Книга The Magic of Oz. Содержание - 23. The Fountain of Oblivion
Next to the Scarecrow, Dorothy was seated, and next to her was Tik-Tok, the Clockwork Man, who had been wound up as tightly as his clockwork would permit, so he wouldn't interrupt the festivities by running down. Then came Aunt Em and Uncle Henry, Dorothy's own relations, two kindly old people who had a cozy home in the Emerald City and were very happy and contented there. Then Betsy Bobbin was seated, and next to her the droll and delightful Shaggy Man, who was a favorite wherever he went.
On the other side of the table, opposite the Tin Woodman was placed Trot, and next to her, Cap'n Bill. Then was seated Button-Bright and Ojo the Lucky, and Dr. Pipt and his good wife Margalot, and the astonishing Frogman, who had come from the Yip country to be present at Ozma's birthday feast.
At the foot of the table, facing Ozma, was seated the queenly Glinda, the good Sorceress of Oz, for this was really the place of honor next to the head of the table where Ozma herself sat. On Glinda's right was the Little Wizard of Oz, who owed to Glinda all of the magical arts he knew. Then came Jinjur, a pretty girl farmer of whom Ozma and Dorothy were quite fond. The adjoining seat was occupied by the Tin Soldier, and next to him was Professor H. M. Wogglebug, T.E., of the Royal Athletic College.
On Glinda's left was placed the jolly Patchwork Girl, who was a little afraid of the Sorceress and so was likely to behave herself pretty well. The Shaggy Man's brother was beside the Patchwork Girl, and then came that interesting personage, Jack Pumpkinhead, who had grown a splendid big pumpkin for a new head to be worn on Ozma's birthday, and had carved a face on it that was even jollier in expression than the one he had last worn. New heads were not unusual with Jack, for the pumpkins did not keep long, and when the seeds—which served him as brains—began to get soft and mushy, he realized his head would soon spoil, and so he procured a new one from his great field of pumpkins—grown by him so that he need never lack a head.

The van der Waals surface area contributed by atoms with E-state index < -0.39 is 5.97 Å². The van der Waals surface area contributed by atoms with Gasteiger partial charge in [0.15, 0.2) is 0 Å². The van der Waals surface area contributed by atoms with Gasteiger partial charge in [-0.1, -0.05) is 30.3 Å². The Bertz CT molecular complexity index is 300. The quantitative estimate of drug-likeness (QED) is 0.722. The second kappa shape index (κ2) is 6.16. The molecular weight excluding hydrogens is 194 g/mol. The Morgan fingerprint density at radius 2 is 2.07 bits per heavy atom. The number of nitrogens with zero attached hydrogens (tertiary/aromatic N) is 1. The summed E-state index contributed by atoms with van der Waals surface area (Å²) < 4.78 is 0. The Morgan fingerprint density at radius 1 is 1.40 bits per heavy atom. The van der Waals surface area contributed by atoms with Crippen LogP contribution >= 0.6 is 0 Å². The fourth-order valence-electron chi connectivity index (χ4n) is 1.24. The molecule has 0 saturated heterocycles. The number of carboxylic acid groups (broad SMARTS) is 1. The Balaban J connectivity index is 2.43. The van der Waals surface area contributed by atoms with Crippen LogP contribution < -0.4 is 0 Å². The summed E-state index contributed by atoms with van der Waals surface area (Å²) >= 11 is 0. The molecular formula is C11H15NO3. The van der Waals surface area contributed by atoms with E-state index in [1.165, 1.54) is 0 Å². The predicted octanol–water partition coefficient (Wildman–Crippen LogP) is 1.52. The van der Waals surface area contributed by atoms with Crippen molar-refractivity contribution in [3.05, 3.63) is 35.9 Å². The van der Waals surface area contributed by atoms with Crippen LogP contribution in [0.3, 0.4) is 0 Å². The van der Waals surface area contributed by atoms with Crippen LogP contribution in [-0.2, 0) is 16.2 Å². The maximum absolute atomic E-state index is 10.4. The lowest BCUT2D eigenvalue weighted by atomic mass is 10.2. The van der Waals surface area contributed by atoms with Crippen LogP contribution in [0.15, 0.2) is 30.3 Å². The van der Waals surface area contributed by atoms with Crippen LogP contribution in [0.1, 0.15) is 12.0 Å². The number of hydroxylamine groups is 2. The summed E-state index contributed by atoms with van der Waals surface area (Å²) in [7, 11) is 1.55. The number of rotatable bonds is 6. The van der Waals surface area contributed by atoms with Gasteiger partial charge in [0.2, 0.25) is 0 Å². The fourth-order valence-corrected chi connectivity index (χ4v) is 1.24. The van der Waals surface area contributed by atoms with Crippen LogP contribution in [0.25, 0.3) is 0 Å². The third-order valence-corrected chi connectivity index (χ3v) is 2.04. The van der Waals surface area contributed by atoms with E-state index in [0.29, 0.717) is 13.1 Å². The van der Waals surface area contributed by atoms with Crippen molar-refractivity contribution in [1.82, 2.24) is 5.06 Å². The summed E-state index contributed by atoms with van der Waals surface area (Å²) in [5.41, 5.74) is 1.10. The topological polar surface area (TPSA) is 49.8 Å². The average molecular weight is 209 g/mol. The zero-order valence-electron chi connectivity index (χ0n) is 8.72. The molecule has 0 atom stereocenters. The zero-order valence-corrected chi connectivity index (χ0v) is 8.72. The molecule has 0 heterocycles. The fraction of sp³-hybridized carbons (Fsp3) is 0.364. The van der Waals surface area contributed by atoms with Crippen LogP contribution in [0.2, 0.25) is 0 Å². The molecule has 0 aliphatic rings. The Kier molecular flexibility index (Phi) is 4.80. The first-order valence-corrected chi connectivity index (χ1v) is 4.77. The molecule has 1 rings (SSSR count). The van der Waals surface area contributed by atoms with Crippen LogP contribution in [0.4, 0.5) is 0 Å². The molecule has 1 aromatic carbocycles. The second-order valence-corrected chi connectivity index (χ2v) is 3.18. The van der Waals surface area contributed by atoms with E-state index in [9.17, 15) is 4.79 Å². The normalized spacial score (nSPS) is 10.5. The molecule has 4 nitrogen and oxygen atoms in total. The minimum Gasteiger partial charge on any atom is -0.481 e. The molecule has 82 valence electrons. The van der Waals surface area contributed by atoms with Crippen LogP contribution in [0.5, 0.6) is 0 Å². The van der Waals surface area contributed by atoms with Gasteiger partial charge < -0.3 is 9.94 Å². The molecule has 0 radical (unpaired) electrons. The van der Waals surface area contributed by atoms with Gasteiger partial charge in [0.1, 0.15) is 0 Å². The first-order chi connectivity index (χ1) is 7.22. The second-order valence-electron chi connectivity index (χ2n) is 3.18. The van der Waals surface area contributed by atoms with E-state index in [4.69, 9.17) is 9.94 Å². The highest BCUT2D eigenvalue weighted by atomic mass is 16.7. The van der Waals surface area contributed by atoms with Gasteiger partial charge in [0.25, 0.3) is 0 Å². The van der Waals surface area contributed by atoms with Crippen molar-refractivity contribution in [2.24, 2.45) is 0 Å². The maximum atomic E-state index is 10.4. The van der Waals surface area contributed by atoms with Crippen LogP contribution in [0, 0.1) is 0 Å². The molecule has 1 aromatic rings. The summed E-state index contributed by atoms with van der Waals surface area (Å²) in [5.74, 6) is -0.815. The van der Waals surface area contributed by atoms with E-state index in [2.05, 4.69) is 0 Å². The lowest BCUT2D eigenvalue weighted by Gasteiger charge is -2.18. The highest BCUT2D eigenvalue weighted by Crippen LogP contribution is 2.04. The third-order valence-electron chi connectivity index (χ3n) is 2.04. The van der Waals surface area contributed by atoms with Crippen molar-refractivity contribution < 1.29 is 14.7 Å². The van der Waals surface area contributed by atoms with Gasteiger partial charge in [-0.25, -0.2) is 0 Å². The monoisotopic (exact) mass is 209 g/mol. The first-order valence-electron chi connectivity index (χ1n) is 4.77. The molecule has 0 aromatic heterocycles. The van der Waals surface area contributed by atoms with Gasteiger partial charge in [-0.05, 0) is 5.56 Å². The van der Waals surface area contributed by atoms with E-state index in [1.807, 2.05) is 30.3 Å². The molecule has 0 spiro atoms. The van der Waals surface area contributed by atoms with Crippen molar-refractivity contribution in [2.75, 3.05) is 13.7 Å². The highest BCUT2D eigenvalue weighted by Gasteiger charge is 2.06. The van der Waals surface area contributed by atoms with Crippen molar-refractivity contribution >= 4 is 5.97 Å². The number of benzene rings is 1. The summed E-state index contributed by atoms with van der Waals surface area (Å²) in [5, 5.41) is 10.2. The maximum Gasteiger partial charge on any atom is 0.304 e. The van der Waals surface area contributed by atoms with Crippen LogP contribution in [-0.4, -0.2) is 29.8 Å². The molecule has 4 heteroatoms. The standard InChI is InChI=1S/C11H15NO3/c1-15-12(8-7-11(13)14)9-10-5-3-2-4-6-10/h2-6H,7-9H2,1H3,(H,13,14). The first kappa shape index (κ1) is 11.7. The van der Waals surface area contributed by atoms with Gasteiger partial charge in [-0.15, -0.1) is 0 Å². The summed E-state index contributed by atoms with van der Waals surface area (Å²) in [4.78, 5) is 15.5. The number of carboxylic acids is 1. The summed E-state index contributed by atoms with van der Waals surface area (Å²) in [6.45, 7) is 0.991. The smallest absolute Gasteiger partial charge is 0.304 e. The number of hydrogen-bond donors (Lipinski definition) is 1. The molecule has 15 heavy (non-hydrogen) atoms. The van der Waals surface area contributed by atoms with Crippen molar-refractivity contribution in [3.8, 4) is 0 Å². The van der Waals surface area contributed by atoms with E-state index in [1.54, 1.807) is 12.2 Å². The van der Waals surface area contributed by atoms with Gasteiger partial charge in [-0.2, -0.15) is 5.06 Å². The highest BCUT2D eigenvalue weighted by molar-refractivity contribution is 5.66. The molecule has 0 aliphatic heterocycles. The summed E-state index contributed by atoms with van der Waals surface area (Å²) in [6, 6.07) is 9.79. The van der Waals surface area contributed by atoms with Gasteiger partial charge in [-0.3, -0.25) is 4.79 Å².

You will have noticed that the company at Ozma's banquet table was somewhat mixed, but every one invited was a tried and trusted friend of the girl Ruler, and their presence made her quite happy.
No sooner had Ozma seated herself, with her back to the birthday table, than she noticed that all present were eyeing with curiosity and pleasure something behind her, for the gorgeous Magic Flower was blooming gloriously and the mammoth blossoms that quickly succeeded one another on the plant were beautiful to view and filled the entire room with their delicate fragrance. Ozma wanted to look, too, to see what all were staring at, but she controlled her curiosity because it was not proper that she should yet view her birthday gifts.
So the sweet and lovely Ruler devoted herself to her guests, several of whom, such as the Scarecrow, the Tin Woodman, the Patchwork Girl, Tik-Tok, Jack Pumpkinhead and the Tin Soldier, never ate anything but sat very politely in their places and tried to entertain those of the guests who did eat.
And, at the animal table, there was another interesting group, consisting of the Cowardly Lion, the Hungry Tiger, Toto—Dorothy's little shaggy black dog—Hank the Mule, the Pink Kitten, the Wooden Sawhorse, the Yellow Hen, and the Glass Cat. All of these had good appetites except the Sawhorse and the Glass Cat, and each was given a plentiful supply of the food it liked best.
Finally, when the banquet was nearly over and the ice-cream was to be served, four servants entered bearing a huge cake, all frosted and decorated with candy flowers. Around the edge of the cake was a row of lighted candles, and in the center were raised candy letters that spelled the words:
Dorothy and the Wizard
"Oh, how beautiful!" cried Ozma, greatly delighted, and Dorothy said eagerly: "Now you must cut the cake, Ozma, and each of us will eat a piece with our ice-cream."